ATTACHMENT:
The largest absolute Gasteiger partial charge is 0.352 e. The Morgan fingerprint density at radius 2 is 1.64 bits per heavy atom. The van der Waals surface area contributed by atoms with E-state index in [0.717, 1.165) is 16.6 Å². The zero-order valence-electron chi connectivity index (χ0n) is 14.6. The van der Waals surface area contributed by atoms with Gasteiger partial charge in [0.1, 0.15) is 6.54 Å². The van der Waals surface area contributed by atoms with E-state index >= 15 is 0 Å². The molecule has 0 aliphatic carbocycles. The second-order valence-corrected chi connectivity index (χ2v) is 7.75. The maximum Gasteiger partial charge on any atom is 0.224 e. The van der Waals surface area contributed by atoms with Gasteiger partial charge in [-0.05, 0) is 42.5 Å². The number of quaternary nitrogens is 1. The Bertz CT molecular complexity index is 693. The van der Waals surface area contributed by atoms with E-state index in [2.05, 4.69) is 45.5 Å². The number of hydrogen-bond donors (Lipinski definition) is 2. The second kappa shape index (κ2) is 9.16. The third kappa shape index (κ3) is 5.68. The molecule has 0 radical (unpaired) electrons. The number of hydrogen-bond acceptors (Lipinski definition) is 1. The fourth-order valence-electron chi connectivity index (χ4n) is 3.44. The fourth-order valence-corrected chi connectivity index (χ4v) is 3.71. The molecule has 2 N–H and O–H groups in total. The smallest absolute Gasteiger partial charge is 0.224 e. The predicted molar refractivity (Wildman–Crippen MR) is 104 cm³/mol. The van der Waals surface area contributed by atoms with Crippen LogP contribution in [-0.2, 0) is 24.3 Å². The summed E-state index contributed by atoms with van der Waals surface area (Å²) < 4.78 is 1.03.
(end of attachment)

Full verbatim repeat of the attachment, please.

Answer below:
The largest absolute Gasteiger partial charge is 0.352 e. The Morgan fingerprint density at radius 2 is 1.64 bits per heavy atom. The van der Waals surface area contributed by atoms with E-state index in [0.717, 1.165) is 16.6 Å². The zero-order valence-electron chi connectivity index (χ0n) is 14.6. The van der Waals surface area contributed by atoms with Gasteiger partial charge in [0.1, 0.15) is 6.54 Å². The van der Waals surface area contributed by atoms with E-state index >= 15 is 0 Å². The molecule has 0 aliphatic carbocycles. The second-order valence-corrected chi connectivity index (χ2v) is 7.75. The maximum Gasteiger partial charge on any atom is 0.224 e. The van der Waals surface area contributed by atoms with Gasteiger partial charge in [-0.05, 0) is 42.5 Å². The number of quaternary nitrogens is 1. The Bertz CT molecular complexity index is 693. The van der Waals surface area contributed by atoms with E-state index in [2.05, 4.69) is 45.5 Å². The number of hydrogen-bond donors (Lipinski definition) is 2. The second kappa shape index (κ2) is 9.16. The third kappa shape index (κ3) is 5.68. The molecule has 0 radical (unpaired) electrons. The number of hydrogen-bond acceptors (Lipinski definition) is 1. The fourth-order valence-electron chi connectivity index (χ4n) is 3.44. The fourth-order valence-corrected chi connectivity index (χ4v) is 3.71. The molecule has 2 N–H and O–H groups in total. The smallest absolute Gasteiger partial charge is 0.224 e. The predicted molar refractivity (Wildman–Crippen MR) is 104 cm³/mol. The van der Waals surface area contributed by atoms with Crippen LogP contribution in [-0.2, 0) is 24.3 Å². The summed E-state index contributed by atoms with van der Waals surface area (Å²) < 4.78 is 1.03.